Linked by Thom Holwerda on Sat 3rd May 2014 00:28 UTC

An eight-person jury on Friday handed back a mixed verdict in the Apple v. Samsung patent-infringement case.

The jury found Samsung's gadgets infringed Apple's '647 patent, but not the '959 patent or '414 patent. Results were mixed for the '721 patent, with some Samsung devices, such as the Galaxy Nexus, found to infringe, and others not.

The jury awarded Apple only $119.6 million for the infringement.

Apple wanted more than $2 billion. The verdict is still being read, and the jury has also ruled that Apple infringed on one of Samsung's patents, awarding Samsung $158000 for it.

So, pocket change both ways. A total waste of money, public resources, the jury members' time, and the court system. Well done you, patent system.

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RE[2]: Comment by Nelson
by jackeebleu on Mon 5th May 2014 16:09 UTC in reply to "RE: Comment by Nelson"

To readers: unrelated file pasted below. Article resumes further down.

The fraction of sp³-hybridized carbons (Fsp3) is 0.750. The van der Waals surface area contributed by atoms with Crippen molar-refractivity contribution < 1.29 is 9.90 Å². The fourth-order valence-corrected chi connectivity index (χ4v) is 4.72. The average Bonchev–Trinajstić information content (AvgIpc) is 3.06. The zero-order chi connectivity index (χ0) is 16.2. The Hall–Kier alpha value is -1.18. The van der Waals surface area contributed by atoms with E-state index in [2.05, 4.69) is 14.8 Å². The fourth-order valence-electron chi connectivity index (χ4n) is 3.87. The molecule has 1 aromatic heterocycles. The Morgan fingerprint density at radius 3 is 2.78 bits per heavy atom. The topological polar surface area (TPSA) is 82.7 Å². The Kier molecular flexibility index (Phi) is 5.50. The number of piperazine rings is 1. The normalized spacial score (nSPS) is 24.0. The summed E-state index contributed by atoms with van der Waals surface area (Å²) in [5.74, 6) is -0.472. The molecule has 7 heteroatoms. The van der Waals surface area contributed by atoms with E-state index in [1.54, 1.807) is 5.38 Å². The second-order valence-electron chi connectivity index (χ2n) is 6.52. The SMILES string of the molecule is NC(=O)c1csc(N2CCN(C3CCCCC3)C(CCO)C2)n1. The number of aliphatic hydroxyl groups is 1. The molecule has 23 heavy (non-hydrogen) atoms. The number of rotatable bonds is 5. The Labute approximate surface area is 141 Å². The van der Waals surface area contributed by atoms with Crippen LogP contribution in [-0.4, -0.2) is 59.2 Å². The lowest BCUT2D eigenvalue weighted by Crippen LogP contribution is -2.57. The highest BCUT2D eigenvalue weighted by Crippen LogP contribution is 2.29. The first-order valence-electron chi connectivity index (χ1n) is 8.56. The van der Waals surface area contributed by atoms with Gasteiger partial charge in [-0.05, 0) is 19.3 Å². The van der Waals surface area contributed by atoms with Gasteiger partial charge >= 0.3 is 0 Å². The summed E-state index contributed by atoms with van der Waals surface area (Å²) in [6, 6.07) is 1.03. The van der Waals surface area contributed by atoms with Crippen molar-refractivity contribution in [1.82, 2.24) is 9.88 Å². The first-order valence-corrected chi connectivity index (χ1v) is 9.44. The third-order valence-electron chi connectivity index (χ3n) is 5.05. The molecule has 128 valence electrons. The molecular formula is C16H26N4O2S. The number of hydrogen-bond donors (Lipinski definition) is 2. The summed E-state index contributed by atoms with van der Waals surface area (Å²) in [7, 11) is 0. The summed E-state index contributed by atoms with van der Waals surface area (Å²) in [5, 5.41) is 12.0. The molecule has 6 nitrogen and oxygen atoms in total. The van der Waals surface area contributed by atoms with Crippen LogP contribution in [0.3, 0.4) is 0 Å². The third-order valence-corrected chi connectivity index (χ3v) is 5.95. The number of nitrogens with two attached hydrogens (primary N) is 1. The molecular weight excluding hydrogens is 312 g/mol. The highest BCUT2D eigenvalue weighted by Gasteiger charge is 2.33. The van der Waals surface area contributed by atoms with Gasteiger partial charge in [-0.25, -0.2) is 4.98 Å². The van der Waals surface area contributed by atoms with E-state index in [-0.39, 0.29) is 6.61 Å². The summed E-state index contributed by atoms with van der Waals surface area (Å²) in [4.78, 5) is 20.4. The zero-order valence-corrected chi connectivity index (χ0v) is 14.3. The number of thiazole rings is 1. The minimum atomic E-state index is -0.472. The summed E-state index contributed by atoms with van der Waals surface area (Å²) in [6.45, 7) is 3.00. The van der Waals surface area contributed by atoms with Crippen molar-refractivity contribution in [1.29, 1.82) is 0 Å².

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While I'm seeing people blast vitriol into the ether about how patents are the devil and how you shouldn't be able to patent obvious things, no one is offering solutions. How does a company recover R&D dollars bringing a new product to market? Should they not be able to compete in the market openly and fairly without a competitor coming in and blatantly copying everything from their design, function and packaging? And if a design, process, or idea was so obvious, why did no one do it?

We've seen Samsung get accused of this exact behavior of infringement in myriad other markets, and unfortunately, this behavior is a part of their DNA. It's just who Samsung is.

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